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SDSU holds first bio-imaging competition

An image taken of a squid used in wound healing research
The winning submission of the first-ever SDSU Bio-Imaging Competition. The image is of a squid.

Brian Kobylkevich won South Dakota State’s first-ever bio-imaging competition held in late January. Kobylkevich was one of 11 entries by students in life science-related majors.

Volker Brozel, the department head for biology and microbiology, said that this competition was created to help students present their research in ways everyone can understand.

“One of the challenges we researchers have is showing what we do,” he said.

Entries were from students in the College of Pharmacy and Allied Health Professions, the College of Arts and Sciences and the College of Agriculture and Biological Sciences. The students needed to submit microscopic images of their research along with a short description.

Kobylkevich is a second-year graduate student pursuing a master’s degree in microbiology. He conducts his research under Mark Messerli, assistant professor of biology and microbiology, submitted images of a squid to display his research on wound healing. His research studies chitin, a polymer that is produced by insects, crustaceans and mollusks. Kobylkevich is studying how chitin can be used to create biodegradable plastics and bandages.

“Chitin has some really interesting wound-healing properties that make the gauzes and wound dressings made of it incredibly effective haemostatic agents that stop bleeding quickly, accelerate wound healing when compared to normal cotton-based bandages, and our bodies break it down so it can even be left inside a wound while the wound heals,” Kobylkevich said.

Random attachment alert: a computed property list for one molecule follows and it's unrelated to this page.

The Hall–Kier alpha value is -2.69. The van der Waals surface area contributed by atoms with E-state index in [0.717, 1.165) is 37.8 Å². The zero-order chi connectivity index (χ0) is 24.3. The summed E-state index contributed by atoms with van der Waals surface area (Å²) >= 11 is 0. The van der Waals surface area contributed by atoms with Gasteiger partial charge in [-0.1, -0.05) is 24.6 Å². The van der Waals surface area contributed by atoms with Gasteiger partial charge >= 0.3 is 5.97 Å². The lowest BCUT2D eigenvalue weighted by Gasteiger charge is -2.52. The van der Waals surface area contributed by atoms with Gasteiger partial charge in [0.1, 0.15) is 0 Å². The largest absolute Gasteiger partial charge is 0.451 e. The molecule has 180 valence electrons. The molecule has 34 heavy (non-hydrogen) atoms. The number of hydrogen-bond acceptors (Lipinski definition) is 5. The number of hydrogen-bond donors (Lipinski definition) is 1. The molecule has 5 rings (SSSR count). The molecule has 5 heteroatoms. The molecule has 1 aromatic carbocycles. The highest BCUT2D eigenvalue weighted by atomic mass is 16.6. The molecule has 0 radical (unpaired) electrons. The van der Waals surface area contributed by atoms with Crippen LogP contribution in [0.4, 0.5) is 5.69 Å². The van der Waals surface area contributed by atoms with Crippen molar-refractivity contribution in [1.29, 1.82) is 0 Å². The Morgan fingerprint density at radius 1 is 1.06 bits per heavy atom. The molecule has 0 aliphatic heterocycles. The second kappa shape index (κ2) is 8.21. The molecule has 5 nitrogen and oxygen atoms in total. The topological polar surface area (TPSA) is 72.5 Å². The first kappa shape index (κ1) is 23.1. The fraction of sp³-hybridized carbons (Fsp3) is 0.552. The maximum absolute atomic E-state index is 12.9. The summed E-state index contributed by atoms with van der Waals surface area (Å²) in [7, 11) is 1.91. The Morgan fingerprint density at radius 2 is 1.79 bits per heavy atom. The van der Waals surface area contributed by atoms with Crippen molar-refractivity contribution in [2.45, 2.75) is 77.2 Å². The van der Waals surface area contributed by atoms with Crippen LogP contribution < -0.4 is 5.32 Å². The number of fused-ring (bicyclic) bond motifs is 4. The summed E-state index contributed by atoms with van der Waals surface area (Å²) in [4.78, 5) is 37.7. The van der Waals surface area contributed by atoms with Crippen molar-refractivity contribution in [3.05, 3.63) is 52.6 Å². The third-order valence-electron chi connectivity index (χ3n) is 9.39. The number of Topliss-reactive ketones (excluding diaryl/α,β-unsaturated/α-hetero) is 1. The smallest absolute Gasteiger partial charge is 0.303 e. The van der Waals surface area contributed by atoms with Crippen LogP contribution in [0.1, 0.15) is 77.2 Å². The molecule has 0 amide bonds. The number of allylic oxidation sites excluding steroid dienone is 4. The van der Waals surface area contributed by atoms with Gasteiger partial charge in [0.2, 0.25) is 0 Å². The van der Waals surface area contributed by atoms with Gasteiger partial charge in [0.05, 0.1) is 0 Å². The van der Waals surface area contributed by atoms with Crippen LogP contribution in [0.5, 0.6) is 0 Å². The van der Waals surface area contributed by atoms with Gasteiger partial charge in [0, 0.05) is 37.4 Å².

“I am glad that the university and the biology and microbiology department have these kinds of competitions,” he said. “They are fun and have real-world applications, with this running me through how to make my research results eye-catching. Since that’s needed from conferences to job interviews, I’m glad I was able to take a shot practicing it with something on the line.”

In the image, the chitin appears in the squid’s backbone, which shows as fluorescent green. Kobylkevich received a $1,500 travel grant to help pay for expenses when traveling to conferences to continue to present his research.

Second place went to Paul Gaillard who works in the lab of Sen Subramanian. Shimara Gunawardana, Joshi Lok and Rifat Sultana were honorable mention selections. The runner-up received a $1,000 travel grant and the other three each received a $300 travel grant. Other entries included hormones in soybean root tips, triple-negative metastatic breast cancer cells, plaque in arteries and viruses in pigs.

Darci Fink, Mike Hildreth, Adam Hoppe, Natalie Thiex, Messerli and Subramanian comprised the panel of judges. “Faculty just came to the table and worked together … they jelled pretty quickly,” Brozel said.

Although this was the first competition, Brozel hopes to make it an annual event. He said that this is just a piece of the puzzle of promoting science at SDState.

“This competition showcases that there is a critical mass of biology and science at SDSU spread across departments and colleges,” he said.

Students who have an interest in bio-imaging can take BIOL 645.

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